4. Over-reported Story of the Year, a.k.a Load of the Year. “Have status” or more specifically the political use to which the thing has been put. It’s the most over-reported story of the year. It even turns up as the Premier’s Big Accomplishment according to his year-end self-assessment.
No one in the conventional media bothered to point out that:
a. he and his crew didn’t have anything to do with it; but,
b. can take away it with a heartbeat on March 1 if the Prem and Jerome opt for the O’Brien Equalization formula.
To go with it, there’s the Bristol Communications rim job cum rip off using a Danny Williams speech to a Tory 500 buck a plate fund raiser of all things to celebrated something that is - in essence - a complete fiction. Does have status really change the way people around these parts looks at themselves? Anybody in Newfoundland and Labrador whose personal self-esteem shot up as a result of that bit of “have” news needs to see a psychiatrist not a politician or a publicist.
5. The One to Watch for 2009 in Newfoundland and Labrador: The Meltdown. The full implications haven’t been felt yet. There are aspects that will make life very uncomfortable for politicians, let alone the rest of us. Watch for a major problem in Grand Falls once the reality of the mill closure hits home and people making twice the average provincial weekly wage find themselves living on pogey with no chance of a job at Hebron (it hasn’t happened yet), Lower Churchill (a big puff of smoke), the Second Refinery (hahahahahaha!) or Alberta (Sorry, not hiring right now). If oil stays below US$40 a barrel – and it’s more likely to do that than average US$60 – then the provincial treasury is going to be a wee bit bare. A few politicos might even decide to pack it in early, especially if the heat builds up.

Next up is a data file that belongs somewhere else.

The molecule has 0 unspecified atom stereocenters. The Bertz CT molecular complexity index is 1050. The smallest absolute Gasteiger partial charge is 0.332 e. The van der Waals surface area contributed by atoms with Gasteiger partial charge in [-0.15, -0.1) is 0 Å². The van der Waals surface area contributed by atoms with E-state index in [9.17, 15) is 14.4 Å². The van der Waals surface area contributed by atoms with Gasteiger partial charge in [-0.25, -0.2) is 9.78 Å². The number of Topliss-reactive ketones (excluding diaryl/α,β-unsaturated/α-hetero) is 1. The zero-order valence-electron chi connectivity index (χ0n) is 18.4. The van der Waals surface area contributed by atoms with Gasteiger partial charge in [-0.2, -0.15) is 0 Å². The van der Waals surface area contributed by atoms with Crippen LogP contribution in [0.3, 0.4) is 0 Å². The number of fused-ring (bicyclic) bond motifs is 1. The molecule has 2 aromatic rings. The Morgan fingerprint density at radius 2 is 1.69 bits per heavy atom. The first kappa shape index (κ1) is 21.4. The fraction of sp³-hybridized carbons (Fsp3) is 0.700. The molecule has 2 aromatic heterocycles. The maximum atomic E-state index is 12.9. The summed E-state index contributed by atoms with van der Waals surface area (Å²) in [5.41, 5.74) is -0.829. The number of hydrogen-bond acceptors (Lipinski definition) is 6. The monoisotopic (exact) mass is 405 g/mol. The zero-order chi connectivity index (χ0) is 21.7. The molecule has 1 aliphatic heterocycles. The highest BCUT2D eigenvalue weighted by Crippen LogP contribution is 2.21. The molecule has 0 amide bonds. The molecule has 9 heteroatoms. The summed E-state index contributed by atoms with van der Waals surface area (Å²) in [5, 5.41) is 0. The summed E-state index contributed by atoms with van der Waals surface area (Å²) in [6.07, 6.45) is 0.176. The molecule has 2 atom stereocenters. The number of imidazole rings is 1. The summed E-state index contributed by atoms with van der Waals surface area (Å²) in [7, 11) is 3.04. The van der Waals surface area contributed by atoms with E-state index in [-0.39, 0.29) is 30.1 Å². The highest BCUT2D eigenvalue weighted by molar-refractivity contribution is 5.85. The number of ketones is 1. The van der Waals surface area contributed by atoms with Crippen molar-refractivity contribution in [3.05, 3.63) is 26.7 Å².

6. National Snooze: We said it here already. Some still don’t believe it. Iggy as Liberal leader killed the coalition and with it the prospect Stephen Harper will be facing an election in the next 24 months. Harper will be able to retire in a couple of years having served as PM as if he had won a majority. He’ll hand off the party to someone more personable who will then demolish the geriatric Harvard prof in a stunning election win, that is, if the Ig-meister hasn’t been deposed in a coup before then. Jack Layton will stay smiling in 2009 although no one can explain why. (Possible answer: he and Jack Harris are busily trying to recruit Danny to take over the top Dipper job. There’s potentially a good fit there all-round, especially for Harris who has made a political career taking Danny’s lead.)
7. Being leader opp is like being waterboarded? In the case of Michael Ignatieff, we predict a bright future on the lecture circuit with Christopher Hitchens. When he’s out of Stornoway and the nation’s capital, Michael will write an article for Vanity Fair in which he compares his views on leading a political party to his views on torturing al Queda prisoners. Seemed like a good idea at the time but once he actually experienced it, the idea wasn’t so appealing.